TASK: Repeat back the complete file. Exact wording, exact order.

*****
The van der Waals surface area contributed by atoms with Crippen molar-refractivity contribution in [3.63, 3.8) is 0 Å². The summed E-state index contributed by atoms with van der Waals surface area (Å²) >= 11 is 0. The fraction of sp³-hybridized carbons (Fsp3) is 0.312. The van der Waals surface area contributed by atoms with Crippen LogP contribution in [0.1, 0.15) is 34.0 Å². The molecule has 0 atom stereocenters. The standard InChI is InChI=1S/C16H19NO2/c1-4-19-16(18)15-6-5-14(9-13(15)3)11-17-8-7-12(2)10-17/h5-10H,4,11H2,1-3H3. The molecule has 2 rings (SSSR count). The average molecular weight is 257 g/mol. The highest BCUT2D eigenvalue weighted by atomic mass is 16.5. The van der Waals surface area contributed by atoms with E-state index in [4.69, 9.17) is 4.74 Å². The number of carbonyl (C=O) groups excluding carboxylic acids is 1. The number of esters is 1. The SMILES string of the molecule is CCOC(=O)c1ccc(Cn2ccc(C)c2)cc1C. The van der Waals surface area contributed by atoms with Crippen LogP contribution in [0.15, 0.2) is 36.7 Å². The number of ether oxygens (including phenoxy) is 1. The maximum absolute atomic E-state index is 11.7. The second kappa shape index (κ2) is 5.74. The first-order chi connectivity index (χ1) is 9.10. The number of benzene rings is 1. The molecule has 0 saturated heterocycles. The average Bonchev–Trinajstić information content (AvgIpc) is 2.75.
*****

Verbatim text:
The van der Waals surface area contributed by atoms with Crippen molar-refractivity contribution in [3.63, 3.8) is 0 Å². The summed E-state index contributed by atoms with van der Waals surface area (Å²) >= 11 is 0. The fraction of sp³-hybridized carbons (Fsp3) is 0.312. The van der Waals surface area contributed by atoms with Crippen LogP contribution in [0.1, 0.15) is 34.0 Å². The molecule has 0 atom stereocenters. The standard InChI is InChI=1S/C16H19NO2/c1-4-19-16(18)15-6-5-14(9-13(15)3)11-17-8-7-12(2)10-17/h5-10H,4,11H2,1-3H3. The molecule has 2 rings (SSSR count). The average molecular weight is 257 g/mol. The highest BCUT2D eigenvalue weighted by atomic mass is 16.5. The van der Waals surface area contributed by atoms with E-state index in [4.69, 9.17) is 4.74 Å². The number of carbonyl (C=O) groups excluding carboxylic acids is 1. The number of esters is 1. The SMILES string of the molecule is CCOC(=O)c1ccc(Cn2ccc(C)c2)cc1C. The van der Waals surface area contributed by atoms with Crippen LogP contribution in [0.15, 0.2) is 36.7 Å². The number of ether oxygens (including phenoxy) is 1. The maximum absolute atomic E-state index is 11.7. The second kappa shape index (κ2) is 5.74. The first-order chi connectivity index (χ1) is 9.10. The number of benzene rings is 1. The molecule has 0 saturated heterocycles. The average Bonchev–Trinajstić information content (AvgIpc) is 2.75.